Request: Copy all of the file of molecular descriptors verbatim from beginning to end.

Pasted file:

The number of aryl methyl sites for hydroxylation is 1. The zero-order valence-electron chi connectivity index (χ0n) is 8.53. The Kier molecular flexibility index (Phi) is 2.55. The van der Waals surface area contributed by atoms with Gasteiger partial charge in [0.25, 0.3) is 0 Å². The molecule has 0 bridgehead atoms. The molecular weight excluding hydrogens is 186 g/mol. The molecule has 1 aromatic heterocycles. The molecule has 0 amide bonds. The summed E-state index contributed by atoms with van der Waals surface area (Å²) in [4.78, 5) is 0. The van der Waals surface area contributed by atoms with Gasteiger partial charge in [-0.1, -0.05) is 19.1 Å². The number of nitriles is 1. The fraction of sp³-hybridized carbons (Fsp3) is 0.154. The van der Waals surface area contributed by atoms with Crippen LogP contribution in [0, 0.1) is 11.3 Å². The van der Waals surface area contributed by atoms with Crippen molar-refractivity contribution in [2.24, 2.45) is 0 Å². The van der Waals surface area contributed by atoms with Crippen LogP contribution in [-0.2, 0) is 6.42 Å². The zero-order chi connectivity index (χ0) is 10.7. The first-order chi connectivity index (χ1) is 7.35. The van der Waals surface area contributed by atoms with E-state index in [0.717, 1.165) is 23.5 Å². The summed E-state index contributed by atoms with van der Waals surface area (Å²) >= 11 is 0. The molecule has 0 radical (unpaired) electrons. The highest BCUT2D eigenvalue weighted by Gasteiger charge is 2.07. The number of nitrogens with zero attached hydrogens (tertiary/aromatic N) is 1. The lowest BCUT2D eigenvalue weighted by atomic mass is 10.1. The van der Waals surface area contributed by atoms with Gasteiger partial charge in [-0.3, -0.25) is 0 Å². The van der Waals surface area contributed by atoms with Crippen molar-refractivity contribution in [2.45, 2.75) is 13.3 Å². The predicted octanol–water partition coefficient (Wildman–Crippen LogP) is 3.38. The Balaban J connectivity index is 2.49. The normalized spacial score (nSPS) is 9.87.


The number of aryl methyl sites for hydroxylation is 1. The zero-order valence-electron chi connectivity index (χ0n) is 8.53. The Kier molecular flexibility index (Phi) is 2.55. The van der Waals surface area contributed by atoms with Gasteiger partial charge in [0.25, 0.3) is 0 Å². The molecule has 0 bridgehead atoms. The molecular weight excluding hydrogens is 186 g/mol. The molecule has 1 aromatic heterocycles. The molecule has 0 amide bonds. The summed E-state index contributed by atoms with van der Waals surface area (Å²) in [4.78, 5) is 0. The van der Waals surface area contributed by atoms with Gasteiger partial charge in [-0.1, -0.05) is 19.1 Å². The number of nitriles is 1. The fraction of sp³-hybridized carbons (Fsp3) is 0.154. The van der Waals surface area contributed by atoms with Crippen LogP contribution in [0, 0.1) is 11.3 Å². The van der Waals surface area contributed by atoms with Crippen molar-refractivity contribution in [2.24, 2.45) is 0 Å². The van der Waals surface area contributed by atoms with Crippen LogP contribution in [-0.2, 0) is 6.42 Å². The zero-order chi connectivity index (χ0) is 10.7. The first-order chi connectivity index (χ1) is 7.35. The van der Waals surface area contributed by atoms with E-state index in [0.717, 1.165) is 23.5 Å². The summed E-state index contributed by atoms with van der Waals surface area (Å²) >= 11 is 0. The molecule has 0 radical (unpaired) electrons. The highest BCUT2D eigenvalue weighted by Gasteiger charge is 2.07. The number of nitrogens with zero attached hydrogens (tertiary/aromatic N) is 1. The lowest BCUT2D eigenvalue weighted by atomic mass is 10.1. The van der Waals surface area contributed by atoms with Gasteiger partial charge in [-0.3, -0.25) is 0 Å². The van der Waals surface area contributed by atoms with Crippen molar-refractivity contribution in [2.45, 2.75) is 13.3 Å². The predicted octanol–water partition coefficient (Wildman–Crippen LogP) is 3.38. The Balaban J connectivity index is 2.49. The normalized spacial score (nSPS) is 9.87.